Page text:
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Music is a powerful weapon in social justice.

For generations, songs have pushed back on crimes against humanity. Artists like Marvin Gaye, Public Enemy, Common, and Kendrick Lamar have created outlets for the oppressed, unheard, and outraged. In honor of CASSIUS’ latest digital feature, we’ve compiled a soundtrack for social justice, plus a breakdown of some of rap’s most influential tracks on the subject below.

Grandmaster Flash & The Furious Five – “The Message” (1982)

“You’ll grow in the ghetto living second-rate

And your eyes will sing a song called deep hate

The places you play and where you stay

Looks like one great big alleyway.”

Grandmaster Flash & The Furious Five’s “The Message” is often regarded as one of rap’s most important singles of all time. Originally crafted by Duke Bootee and also performed by Melle Mel, the song addressed harsh realities in a way that felt innovative. “That was bananas to me at that time,” Kool G. Rap told Genius last year. “You wasn’t really hearing that kind of hip-hop.” The track almost didn’t happen. “I didn’t think that it would be pivotal either way,” Melle Mel said (via NPR). “I just thought it was gonna be another record.” But by bypassing braggadocious bars for brutal truths about poverty, drugs, and social ills, “The Message” worked as a pivotal protest rap track, which has since inspired a plethora of messages from in and out of the hip-hop community.

N.W.A – “Fuck tha Police” (1888)

“Fuck the police comin’ straight from the underground

A young nigga got it bad ‘cause I’m brown

And not the other color, so police think

They have the authority to kill a minority.”

Thirty years removed, N.W.A’s “Fuck Tha Police” remains relevant. The group channeled frustrations with the Los Angeles Police Department into this Straight Outta Compton standout. The song’s dominant chorus continues to soundtrack police brutality rallies as more tragedies occur. In 2015, N.W.A’s biopic arrived post-Ferguson, and Ice Cube lamented this fact. “What’s sad is that the ‘Fuck Tha Police’ record was actually 400 years late,” he told Rolling Stone. “There’s been a thousand Rodney Kings every year that we don’t hear about. Just now with technology, we’re able to really see these pockets of bullshit that poor people have been dealing with forever. But that shit is still usually done in the dark — and that’s what makes our movie relevant today, and makes N.W.A relevant today.”

Public Enemy – “Fight the Power” (1989)

“What we got to say

Power to the people, no delay

To make everybody see

In order to fight the powers that be.” – Chuck D

Spike Lee once asked Public Enemy to create a protest anthem for 1989’s Do the Right Thing. The group more than delivered with The Bomb Squad-produced “Fight the Power.” Chuck D and Flavor Flav’s strong vocals added to the track’s booming, frenetic production. The song, which references racism, freedom of speech, and more, also appeared on P.E.’s outstanding 1990 album Fear of a Black Planet. Chuck D reflects on the track’s importance in his 2017 book, This Day in Rap and Hip-Hop History. “The anthem, while created for the film,” he explains, “has resonated exponentially throughout society.”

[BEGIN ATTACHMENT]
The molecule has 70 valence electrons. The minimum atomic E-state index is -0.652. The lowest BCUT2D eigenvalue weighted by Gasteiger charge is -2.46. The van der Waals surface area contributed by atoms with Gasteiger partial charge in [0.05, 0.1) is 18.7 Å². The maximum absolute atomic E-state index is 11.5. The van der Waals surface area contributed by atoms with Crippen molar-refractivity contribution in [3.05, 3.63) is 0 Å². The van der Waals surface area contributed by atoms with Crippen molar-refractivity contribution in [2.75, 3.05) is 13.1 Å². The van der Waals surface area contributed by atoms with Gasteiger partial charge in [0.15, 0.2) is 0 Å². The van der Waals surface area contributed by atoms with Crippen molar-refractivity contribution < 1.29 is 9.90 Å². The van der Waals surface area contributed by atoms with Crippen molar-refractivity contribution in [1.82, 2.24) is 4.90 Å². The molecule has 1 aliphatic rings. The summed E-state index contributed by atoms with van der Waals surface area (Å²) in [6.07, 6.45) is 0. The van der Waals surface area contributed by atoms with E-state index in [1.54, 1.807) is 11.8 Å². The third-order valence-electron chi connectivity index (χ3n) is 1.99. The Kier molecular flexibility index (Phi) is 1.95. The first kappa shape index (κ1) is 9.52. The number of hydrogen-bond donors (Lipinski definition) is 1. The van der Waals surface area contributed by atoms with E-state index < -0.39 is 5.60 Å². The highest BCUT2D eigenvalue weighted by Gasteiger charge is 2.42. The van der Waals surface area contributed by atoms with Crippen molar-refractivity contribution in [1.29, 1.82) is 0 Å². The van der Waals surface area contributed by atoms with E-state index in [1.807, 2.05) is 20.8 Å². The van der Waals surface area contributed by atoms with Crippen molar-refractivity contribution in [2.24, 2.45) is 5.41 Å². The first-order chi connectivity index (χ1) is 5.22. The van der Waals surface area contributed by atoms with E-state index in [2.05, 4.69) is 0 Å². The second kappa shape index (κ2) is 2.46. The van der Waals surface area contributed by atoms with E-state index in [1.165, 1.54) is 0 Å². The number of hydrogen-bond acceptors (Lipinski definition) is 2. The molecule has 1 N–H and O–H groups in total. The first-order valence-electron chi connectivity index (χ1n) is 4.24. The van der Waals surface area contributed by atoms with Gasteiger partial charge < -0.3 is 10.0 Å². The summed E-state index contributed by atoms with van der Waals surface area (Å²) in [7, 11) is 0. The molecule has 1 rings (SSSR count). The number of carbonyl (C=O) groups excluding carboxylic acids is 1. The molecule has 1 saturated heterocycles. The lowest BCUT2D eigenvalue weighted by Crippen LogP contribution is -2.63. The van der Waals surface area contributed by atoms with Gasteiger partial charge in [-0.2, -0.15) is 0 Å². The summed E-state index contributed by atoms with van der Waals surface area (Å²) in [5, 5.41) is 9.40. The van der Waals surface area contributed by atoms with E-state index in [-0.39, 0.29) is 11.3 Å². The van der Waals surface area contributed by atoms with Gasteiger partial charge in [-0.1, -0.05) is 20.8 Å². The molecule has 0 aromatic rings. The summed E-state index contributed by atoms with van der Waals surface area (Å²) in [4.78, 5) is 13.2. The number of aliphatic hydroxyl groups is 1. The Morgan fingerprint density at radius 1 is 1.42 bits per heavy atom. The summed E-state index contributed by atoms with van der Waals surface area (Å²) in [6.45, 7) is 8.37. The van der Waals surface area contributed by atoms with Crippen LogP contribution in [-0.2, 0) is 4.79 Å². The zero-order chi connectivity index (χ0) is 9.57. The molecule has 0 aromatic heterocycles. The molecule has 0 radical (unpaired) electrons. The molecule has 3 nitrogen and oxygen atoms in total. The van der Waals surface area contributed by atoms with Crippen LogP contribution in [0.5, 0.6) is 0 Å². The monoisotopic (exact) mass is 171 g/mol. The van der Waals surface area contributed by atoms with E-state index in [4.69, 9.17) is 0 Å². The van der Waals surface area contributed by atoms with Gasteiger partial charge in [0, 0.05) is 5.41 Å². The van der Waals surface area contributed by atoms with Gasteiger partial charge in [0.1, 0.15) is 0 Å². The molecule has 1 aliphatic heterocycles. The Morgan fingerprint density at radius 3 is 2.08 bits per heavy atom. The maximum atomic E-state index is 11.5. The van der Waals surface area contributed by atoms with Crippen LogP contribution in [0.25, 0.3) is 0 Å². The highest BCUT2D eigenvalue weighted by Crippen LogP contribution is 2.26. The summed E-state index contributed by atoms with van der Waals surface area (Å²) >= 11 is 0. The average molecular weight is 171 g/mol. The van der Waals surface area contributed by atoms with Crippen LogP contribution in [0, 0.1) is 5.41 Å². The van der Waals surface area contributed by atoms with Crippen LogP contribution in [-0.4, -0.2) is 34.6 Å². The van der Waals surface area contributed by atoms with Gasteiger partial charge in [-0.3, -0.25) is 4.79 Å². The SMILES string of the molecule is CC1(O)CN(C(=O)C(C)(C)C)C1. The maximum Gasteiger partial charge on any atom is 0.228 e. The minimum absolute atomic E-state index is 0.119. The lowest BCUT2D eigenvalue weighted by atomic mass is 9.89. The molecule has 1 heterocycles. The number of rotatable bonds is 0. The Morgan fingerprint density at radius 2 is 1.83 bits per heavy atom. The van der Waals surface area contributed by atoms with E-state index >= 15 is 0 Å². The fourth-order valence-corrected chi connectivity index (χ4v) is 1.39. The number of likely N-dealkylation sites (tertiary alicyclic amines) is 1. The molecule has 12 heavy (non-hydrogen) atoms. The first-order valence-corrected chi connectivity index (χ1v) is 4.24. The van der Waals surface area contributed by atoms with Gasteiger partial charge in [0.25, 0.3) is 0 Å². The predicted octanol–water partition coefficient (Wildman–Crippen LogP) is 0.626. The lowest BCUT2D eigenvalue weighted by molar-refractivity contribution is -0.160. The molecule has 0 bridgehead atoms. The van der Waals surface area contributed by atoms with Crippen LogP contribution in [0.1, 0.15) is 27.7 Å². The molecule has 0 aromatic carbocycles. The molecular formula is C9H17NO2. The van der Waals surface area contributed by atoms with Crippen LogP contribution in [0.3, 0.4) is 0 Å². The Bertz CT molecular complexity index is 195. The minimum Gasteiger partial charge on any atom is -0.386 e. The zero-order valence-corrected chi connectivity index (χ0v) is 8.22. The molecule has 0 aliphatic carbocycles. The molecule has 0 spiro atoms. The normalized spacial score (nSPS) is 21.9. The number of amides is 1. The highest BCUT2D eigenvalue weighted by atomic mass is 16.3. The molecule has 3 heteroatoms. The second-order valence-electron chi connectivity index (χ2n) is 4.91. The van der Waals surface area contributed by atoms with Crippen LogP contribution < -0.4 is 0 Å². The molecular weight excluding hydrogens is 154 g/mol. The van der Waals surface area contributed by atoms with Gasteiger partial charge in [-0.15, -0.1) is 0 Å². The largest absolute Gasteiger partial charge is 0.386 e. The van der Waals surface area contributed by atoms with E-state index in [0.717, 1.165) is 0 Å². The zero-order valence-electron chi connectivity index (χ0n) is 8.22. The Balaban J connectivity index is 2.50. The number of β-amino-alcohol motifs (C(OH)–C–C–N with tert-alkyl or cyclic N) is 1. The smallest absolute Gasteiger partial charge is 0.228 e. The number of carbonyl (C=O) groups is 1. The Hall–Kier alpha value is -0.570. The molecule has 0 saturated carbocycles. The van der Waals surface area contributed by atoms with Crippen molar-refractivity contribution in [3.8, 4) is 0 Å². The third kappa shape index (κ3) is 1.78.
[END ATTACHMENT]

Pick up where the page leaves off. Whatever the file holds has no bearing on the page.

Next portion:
Kendrick Lamar – “Alright” (2015)

“We hate po-po

Wanna kill us dead in the street for sho’

Nigga, I’m at the preacher’s door

My knees gettin’ weak, and my gun might blow

But we gon’ be alright.”

Police fatally shot nearly 1,000 people in 2015, according to the Washington Post. That same year, Kendrick Lamar released his critically heralded album To Pimp a Butterfly. Produced by Pharrell Williams and SounWave, “Alright” stood out as one of the LP’s most potent songs. It also worked as an unofficial Black Lives Matter anthem at police brutality rallies. K-Dot spoke about the song’s impact during a GQ interview with iconic producer Rick Rubin. “There was a lot going on and still, to this day, [there’s] a lot going on,” Lamar said. “I wanted to approach it as uplifting, but aggressive, not playing the victim, but still having that ‘we strong’ [feeling].” Rubin also dubbed it “our generation’s protest song.” He was right.

Common – “Letter to the Free” (2016)

“We ain’t seen as human beings with feelings

Will the U.S. ever be us? Lord willing

For now, we know, the new Jim Crow

They stop, search, and arrest our souls.”

Common’s “Letter to the Free” is one of rap’s most poignant protest anthems in recent years. Produced by Karriem Riggins, the Bilal-assisted cut appeared on Common’s Black America Again and in Ava DuVernay’s The 13th documentary. It’s also moving due to its references to the 13th Amendment, stop and frisk, corruption, and injustice. “Letter to the Free” is also an homage to iconic works that came before it, including Maya Angelou’s “I Know Why the Caged Bird Sings” and Billie Holiday’s “Strange Fruit.” Plus, it works as an anti-Donald Trump track. “We staring in the face of hate again,” Common raps on the song. “The same hate they say will make America great again.”


Social Justice Fighters
San Francisco Public Attorneys Hold 'Hands Up, Don't Shoot' Demonstration
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